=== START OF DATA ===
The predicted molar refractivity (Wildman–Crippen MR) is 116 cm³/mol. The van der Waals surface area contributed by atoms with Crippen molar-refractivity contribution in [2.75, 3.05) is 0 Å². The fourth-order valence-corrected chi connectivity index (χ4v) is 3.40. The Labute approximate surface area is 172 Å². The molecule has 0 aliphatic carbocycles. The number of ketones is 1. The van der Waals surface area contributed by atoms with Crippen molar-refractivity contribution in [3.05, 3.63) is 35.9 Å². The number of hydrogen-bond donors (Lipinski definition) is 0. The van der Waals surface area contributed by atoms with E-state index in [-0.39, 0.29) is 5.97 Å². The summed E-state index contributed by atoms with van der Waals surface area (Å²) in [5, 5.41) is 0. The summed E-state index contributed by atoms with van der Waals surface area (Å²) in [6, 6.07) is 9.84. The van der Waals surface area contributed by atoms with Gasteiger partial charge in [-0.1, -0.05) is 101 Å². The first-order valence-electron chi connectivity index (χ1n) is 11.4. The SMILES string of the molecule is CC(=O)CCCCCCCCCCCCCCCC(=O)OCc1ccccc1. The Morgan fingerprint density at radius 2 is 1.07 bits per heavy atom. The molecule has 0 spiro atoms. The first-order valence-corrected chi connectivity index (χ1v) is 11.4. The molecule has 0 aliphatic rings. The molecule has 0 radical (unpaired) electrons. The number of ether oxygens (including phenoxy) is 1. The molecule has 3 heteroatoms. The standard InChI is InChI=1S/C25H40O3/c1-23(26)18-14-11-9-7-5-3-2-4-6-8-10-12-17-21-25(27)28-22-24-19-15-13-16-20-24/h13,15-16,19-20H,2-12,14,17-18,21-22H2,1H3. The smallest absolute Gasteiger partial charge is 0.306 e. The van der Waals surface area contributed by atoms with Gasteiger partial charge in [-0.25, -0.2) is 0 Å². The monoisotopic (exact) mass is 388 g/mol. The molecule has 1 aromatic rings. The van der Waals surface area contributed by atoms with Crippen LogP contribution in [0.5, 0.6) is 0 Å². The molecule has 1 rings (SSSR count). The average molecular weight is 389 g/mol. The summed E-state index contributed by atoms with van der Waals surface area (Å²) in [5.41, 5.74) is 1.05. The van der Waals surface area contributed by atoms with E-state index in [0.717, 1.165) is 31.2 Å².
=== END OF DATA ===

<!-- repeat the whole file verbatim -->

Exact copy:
The predicted molar refractivity (Wildman–Crippen MR) is 116 cm³/mol. The van der Waals surface area contributed by atoms with Crippen molar-refractivity contribution in [2.75, 3.05) is 0 Å². The fourth-order valence-corrected chi connectivity index (χ4v) is 3.40. The Labute approximate surface area is 172 Å². The molecule has 0 aliphatic carbocycles. The number of ketones is 1. The van der Waals surface area contributed by atoms with Crippen molar-refractivity contribution in [3.05, 3.63) is 35.9 Å². The number of hydrogen-bond donors (Lipinski definition) is 0. The van der Waals surface area contributed by atoms with E-state index in [-0.39, 0.29) is 5.97 Å². The summed E-state index contributed by atoms with van der Waals surface area (Å²) in [5, 5.41) is 0. The summed E-state index contributed by atoms with van der Waals surface area (Å²) in [6, 6.07) is 9.84. The van der Waals surface area contributed by atoms with Gasteiger partial charge in [-0.1, -0.05) is 101 Å². The first-order valence-electron chi connectivity index (χ1n) is 11.4. The SMILES string of the molecule is CC(=O)CCCCCCCCCCCCCCCC(=O)OCc1ccccc1. The Morgan fingerprint density at radius 2 is 1.07 bits per heavy atom. The molecule has 0 spiro atoms. The first-order valence-corrected chi connectivity index (χ1v) is 11.4. The molecule has 0 aliphatic rings. The molecule has 0 radical (unpaired) electrons. The number of ether oxygens (including phenoxy) is 1. The molecule has 3 heteroatoms. The standard InChI is InChI=1S/C25H40O3/c1-23(26)18-14-11-9-7-5-3-2-4-6-8-10-12-17-21-25(27)28-22-24-19-15-13-16-20-24/h13,15-16,19-20H,2-12,14,17-18,21-22H2,1H3. The smallest absolute Gasteiger partial charge is 0.306 e. The van der Waals surface area contributed by atoms with Gasteiger partial charge in [-0.25, -0.2) is 0 Å². The monoisotopic (exact) mass is 388 g/mol. The molecule has 1 aromatic rings. The van der Waals surface area contributed by atoms with Crippen LogP contribution in [0.5, 0.6) is 0 Å². The molecule has 1 rings (SSSR count). The average molecular weight is 389 g/mol. The summed E-state index contributed by atoms with van der Waals surface area (Å²) in [5.41, 5.74) is 1.05. The van der Waals surface area contributed by atoms with E-state index in [0.717, 1.165) is 31.2 Å².